I was born in Korea -- the land of kimchi; raised in Argentina,
where I ate so much steak that I'm probably 80 percent cow by now;
and I was educated in the US, where I became addicted to peanut butter.
During my childhood, I felt very much Argentinian, but my looks betrayed me at times.
I remember on the first day of middle school, my Spanish literature teacher came into the room.
She scanned all of my classmates, and she said, "You -- you have to get a tutor, otherwise, you won't pass this class."
But by then I was fluent in Spanish already, so it felt as though I could be either Korean or Argentinian, but not both.
It felt like a zero-sum game, where I had to give up my old identity to be able to gain or earn a new one.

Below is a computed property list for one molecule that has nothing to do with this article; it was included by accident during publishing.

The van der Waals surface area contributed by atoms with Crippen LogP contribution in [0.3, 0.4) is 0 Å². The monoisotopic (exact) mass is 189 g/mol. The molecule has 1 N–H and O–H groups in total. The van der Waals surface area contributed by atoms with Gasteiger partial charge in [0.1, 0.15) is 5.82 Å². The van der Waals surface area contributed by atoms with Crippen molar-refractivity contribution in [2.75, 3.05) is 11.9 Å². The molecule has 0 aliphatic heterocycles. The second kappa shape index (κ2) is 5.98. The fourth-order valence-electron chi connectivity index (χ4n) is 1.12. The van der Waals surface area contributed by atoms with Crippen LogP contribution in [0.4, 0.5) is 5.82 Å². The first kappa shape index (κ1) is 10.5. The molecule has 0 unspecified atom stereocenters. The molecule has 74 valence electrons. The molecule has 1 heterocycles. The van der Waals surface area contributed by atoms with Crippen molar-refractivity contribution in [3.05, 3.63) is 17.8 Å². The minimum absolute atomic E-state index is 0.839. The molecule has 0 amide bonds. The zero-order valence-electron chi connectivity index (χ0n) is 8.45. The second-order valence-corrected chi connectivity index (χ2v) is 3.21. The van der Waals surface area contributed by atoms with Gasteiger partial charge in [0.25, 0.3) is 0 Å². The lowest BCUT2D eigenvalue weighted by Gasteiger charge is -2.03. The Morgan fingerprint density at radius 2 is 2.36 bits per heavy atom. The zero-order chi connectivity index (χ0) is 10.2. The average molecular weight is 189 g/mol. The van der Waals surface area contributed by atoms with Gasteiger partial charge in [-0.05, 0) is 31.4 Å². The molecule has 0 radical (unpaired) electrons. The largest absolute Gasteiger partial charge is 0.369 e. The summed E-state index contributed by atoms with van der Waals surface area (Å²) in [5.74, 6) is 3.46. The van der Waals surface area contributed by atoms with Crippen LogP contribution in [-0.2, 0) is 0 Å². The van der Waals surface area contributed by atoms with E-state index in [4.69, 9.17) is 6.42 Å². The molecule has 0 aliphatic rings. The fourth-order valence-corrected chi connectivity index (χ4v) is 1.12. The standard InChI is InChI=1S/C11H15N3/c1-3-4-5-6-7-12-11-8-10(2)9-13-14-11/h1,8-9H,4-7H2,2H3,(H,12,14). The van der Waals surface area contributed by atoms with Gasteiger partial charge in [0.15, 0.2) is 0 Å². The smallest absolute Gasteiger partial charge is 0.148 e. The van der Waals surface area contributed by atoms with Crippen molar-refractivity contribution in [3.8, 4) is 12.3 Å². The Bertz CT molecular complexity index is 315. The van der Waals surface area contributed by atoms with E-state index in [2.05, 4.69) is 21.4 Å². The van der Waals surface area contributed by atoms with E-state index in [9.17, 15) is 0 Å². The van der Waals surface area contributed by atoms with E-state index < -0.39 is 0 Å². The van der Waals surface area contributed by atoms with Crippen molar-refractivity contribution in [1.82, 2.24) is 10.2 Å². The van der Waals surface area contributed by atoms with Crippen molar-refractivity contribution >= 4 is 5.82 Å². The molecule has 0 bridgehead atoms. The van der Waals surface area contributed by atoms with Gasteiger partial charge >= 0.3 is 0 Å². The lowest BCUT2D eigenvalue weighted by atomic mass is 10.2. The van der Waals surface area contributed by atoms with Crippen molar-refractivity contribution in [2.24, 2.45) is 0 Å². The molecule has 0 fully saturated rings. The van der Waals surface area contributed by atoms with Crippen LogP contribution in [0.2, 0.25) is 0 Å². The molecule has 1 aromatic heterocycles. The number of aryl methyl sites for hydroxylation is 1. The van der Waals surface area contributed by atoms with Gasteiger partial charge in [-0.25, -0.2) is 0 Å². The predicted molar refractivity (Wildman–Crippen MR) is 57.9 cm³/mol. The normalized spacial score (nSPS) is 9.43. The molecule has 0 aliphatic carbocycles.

So when I was 18, I decided to go to Korea, hoping that finally I could find a place to call home.
But there people asked me, "Why do you speak Korean with a Spanish accent?"
And, "You must be Japanese because of your big eyes and your foreign body language."
And so it turns out that I was too Korean to be Argentinian, but too Argentinian to be Korean.
And this was a pivotal realization to me. I had failed to find that place in the world to call home.
But how many Japanese-looking Koreans who speak with a Spanish accent
or even more specific, Argentinian accent -- do you think are out there? Perhaps this could be an advantage.
It was easy for me to stand out, which couldn't hurt in a world that was rapidly changing,
where skills could become obsolete overnight.
So I stopped looking for that 100 percent commonality with the people that I met.
Instead, I realized that oftentimes, I was the only overlap between groups of people that were usually in conflict with each other.